My father died over two years ago and I have had at least two vivid dreams with him in it. In both cases the dream did not feel like the typical run of the mill dream.
Instead the dream had a kind of hyper-real intensity to it. I felt that I had been touched or visited or communicated with. I could not easily shake the conviction that my father had communicated with me from beyond the grave. So much so that I lit a Saint Miguel Arcangel candle, prayed on his rosary and cried to him for a little while. Now if I, an individual with a skeptical scientific cast of mind, could not shake the conviction that I had just communicated with my dead parent, how much stronger must be the conviction of someone with a less skeptical approach to dreams than me?
In this blog, I have an urge to argue that these sorts of dreams might be one source of the widespread belief in life after death—a core idea for conceptions of the soul and religion. For traditional people who accorded equal or greater ontological weight to dreams as compared to waking reality, must have been utterly convincing evidence that a spirit world and life beyond the grave existed.
Even in modernized societies, these kind of things can leave a considerable impact on the bereaved. Many bereaved people report that these sorts of dreams allowed for successful resolution for the grieving process. But will I get that resolution?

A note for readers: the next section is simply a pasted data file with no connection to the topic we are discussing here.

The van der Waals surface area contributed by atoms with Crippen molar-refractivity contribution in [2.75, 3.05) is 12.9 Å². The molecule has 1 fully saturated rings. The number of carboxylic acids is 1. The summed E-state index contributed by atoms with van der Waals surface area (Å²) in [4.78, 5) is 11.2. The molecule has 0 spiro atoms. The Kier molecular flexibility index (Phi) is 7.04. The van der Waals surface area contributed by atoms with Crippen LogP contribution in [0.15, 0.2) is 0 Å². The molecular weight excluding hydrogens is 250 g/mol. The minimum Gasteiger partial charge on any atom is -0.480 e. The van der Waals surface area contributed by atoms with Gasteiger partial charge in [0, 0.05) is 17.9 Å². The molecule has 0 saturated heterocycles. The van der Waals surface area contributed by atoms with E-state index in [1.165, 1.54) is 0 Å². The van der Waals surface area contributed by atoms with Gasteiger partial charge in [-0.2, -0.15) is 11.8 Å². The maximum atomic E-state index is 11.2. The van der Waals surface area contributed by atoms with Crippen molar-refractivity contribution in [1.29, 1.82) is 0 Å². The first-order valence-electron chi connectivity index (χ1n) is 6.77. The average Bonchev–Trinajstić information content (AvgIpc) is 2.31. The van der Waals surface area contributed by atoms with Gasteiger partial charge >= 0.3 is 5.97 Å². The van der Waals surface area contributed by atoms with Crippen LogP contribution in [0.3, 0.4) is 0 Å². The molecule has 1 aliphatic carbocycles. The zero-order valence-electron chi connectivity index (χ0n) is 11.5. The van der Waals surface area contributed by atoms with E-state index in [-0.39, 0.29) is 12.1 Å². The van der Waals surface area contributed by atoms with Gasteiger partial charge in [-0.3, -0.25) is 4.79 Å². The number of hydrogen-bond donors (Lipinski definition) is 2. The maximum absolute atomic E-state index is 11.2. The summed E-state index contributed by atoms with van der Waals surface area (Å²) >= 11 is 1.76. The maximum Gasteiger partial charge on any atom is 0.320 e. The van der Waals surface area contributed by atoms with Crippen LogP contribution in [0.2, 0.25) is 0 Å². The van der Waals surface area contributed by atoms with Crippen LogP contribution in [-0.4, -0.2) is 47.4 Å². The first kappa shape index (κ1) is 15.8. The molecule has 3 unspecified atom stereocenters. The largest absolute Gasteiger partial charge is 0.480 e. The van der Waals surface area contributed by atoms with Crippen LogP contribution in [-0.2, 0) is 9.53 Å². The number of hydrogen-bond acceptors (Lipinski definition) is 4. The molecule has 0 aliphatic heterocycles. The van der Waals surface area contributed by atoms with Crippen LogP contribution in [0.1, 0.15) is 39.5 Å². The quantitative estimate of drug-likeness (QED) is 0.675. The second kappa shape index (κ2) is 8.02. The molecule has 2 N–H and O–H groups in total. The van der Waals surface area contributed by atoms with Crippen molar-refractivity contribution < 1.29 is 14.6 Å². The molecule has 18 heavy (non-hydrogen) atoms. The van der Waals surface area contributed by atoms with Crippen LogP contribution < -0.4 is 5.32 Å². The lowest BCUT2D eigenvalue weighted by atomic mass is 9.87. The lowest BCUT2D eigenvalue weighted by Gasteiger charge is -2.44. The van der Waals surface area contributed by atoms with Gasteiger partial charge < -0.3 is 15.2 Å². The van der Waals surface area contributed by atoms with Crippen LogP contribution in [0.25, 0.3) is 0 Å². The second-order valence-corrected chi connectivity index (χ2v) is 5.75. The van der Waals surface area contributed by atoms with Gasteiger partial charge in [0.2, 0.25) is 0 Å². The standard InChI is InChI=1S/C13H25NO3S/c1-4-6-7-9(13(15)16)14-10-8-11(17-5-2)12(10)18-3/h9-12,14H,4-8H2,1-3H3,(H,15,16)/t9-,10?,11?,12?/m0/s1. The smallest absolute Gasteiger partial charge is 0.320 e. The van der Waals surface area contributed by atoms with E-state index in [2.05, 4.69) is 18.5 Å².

How many people and what kind of people actually report these dreams? Do they occur shortly after death of a loved one or can it happen years afterward? As is the case here. What kinds of effects do they have on emotional life of the dreamer? Unfortunately we don’t yet have reliable answers to any of these questions.
My father appeared as he did in life rather than as he did when he fell ill. In fact, he often appeared much younger or more healthy than when he died. Wearing a New York Yankees sweater (Sorry, Mets fans), he conveyed reassurance to me, the dreamer. “I am OK and still with you” This message tended to be conveyed telepathically or mentally rather than via spoken word. The dream structure was NOT disorganized or bizarre. So don’t jump ship just yet and assume that I have lost my mind. Instead this was typically clear, vivid, intense and experienced as a real visit once I awakened. Any time these dreams occur, I feel more and more changed by the experience. There is resolution of the grieving process and a wider spiritual perspective.
But I’ve always believed that spirits who go unheard for a very long time can create disruptions in homes and families until they are heard. So could this have been the case? Unlike the movie COCO, my father didn’t pass away with a fan base that will frame his picture on the day of the dead every year. Which can explain a lot of things. Have my recent life occurrences been much more difficult to cope with because I have somewhat forgotten my father?
Wrong. He is indirectly part of my brain’s engine. He’s my angel that symbolizes a greater force that is watching over me, directing me, sheltering me, or trying to show me something important, which is hidden. The important part about accepting this, is in translating the message within, based on what is currently happening in our spiritual and physical life.
For many, just to see a loved-one again is incredibly comforting. When you couple that with the ability to actually communicate with the departed, it provides a gift for the grieving that is beyond measure. One thing is certain. Through this belief, we gain hope. We gain solace, and spiritual strength.